Objective—To determine whether rosiglitazone, an agonist of the peroxisome proliferator-activated receptor (PPAR) γ, could alleviate intestinal damage induced by Escherichia coli lipopolysaccharide (LPS) in weaned pigs.
Procedures—Pigs were allocated to 3 treatments (6 pigs/treatment). Control pigs were injected IP with dimethyl sulfoxide and then injected 30 minutes later with sterile saline (0.9% NaCl) solution, LPS-treated pigs were injected IP with dimethyl sulfoxide and then injected 30 minutes later with LPS (100 μg/kg, IP), and rosiglitazone plus LPS-treated pigs were injected with rosiglitazone (3 mg/kg, IP) and then injected 30 minutes later with LPS (100 μg/kg, IP). Pigs were euthanized 3 hours after challenge exposure, and samples of the small intestines were collected for histologic, biochemical, and immunohistochemical examination.
Results—Rosiglitazone alleviated LPS-induced intestinal damage, which was manifested as a lower crypt depth in the duodenum and a higher villus height-to-crypt depth ratio in the duodenum, jejunum, and ileum. Rosiglitazone also mitigated inhibition of crypt cell proliferation in the jejunum and ileum induced by LPS injection. Pretreatment with rosiglitazone significantly increased the number of cells that stained for PPARγ and significantly decreased the number of cells that stained for inducible nitric oxide synthase.
Conclusions and Clinical Relevance—Rosiglitazone alleviated intestinal damage induced by LPS injection in weaned pigs. The protective effects of rosiglitazone on the intestines may be associated with inhibition of intestinal proinflammatory mediators, such as inducible nitric oxide synthase. (Am J Vet Res 2010;71:1331–1338)
Objective—To identify cardiac mechanisms that contribute to adaptation to high altitudes in Tibetan antelope (Pantholops hodgsonii).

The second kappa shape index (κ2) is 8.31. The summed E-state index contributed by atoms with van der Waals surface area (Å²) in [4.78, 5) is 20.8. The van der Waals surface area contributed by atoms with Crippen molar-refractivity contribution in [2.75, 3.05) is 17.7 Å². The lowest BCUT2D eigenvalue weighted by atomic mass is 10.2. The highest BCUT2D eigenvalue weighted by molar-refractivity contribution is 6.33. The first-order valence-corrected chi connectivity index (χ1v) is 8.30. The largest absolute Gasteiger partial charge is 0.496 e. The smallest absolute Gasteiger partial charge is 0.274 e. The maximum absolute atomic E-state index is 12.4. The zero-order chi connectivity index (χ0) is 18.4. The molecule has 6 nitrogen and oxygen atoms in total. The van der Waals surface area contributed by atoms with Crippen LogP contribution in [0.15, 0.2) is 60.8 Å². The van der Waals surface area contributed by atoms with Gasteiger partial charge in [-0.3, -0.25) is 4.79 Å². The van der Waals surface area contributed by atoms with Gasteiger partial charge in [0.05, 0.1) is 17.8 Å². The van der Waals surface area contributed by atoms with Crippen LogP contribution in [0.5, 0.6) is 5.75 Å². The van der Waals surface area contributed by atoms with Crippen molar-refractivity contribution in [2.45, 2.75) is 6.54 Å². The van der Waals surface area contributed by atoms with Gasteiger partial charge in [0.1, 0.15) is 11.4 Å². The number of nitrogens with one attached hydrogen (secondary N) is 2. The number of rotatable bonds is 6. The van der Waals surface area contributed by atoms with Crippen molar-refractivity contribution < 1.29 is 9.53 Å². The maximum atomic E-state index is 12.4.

Animals—9 male Tibetan antelope and 10 male Tibetan sheep (Ovis aries).
Procedures—Tibetan antelope and Tibetan sheep inhabiting a region with an altitude of 4,300 m were captured, and several cardiac variables were measured. Expression of genes for atrial natriuretic peptide, brain natriuretic peptide, and calcium-calmodulin–dependent protein kinase II δ was measured via real-time PCR assay.
Results—Ratios of heart weight to body weight for Tibetan antelope were significantly greater than those of Tibetan sheep, but ratios of right-left ventricular weights were similar. Mean ± SD baseline heart rate (26.33 ± 6.15 beats/min) and systolic arterial blood pressure (97.75 ± 9.56 mm Hg) of antelope were significantly lower than those of sheep (34.20 ± 6.57 beats/min and 130.06 ± 17.79 mm Hg, respectively). The maximum rate of rise in ventricular pressure in antelope was similar to that in Tibetan sheep, but after exposure to air providing a fraction of inspired oxygen of 14.6% or 12.5% (ie, hypoxic conditions), the maximum rate of rise in ventricular pressure of the antelope increased significantly to 145.1% or 148.1%, respectively, whereas that of the sheep decreased to 68.4% or 70.5%, respectively. Gene expression of calcium-calmodulin–dependent protein kinase II δ and atrial natriuretic peptide, but not brain natriuretic peptide, in the left ventricle of the heart was significantly higher in antelope than in sheep.
Conclusions and Clinical Relevance—Hearts of the Tibetan antelope in this study were well adapted to high-altitude hypoxia as shown by higher heart weight ratios, cardiac contractility in hypoxic conditions, and expression of key genes regulating cardiac contractility and cardiac hypertrophy, compared with values for Tibetan sheep.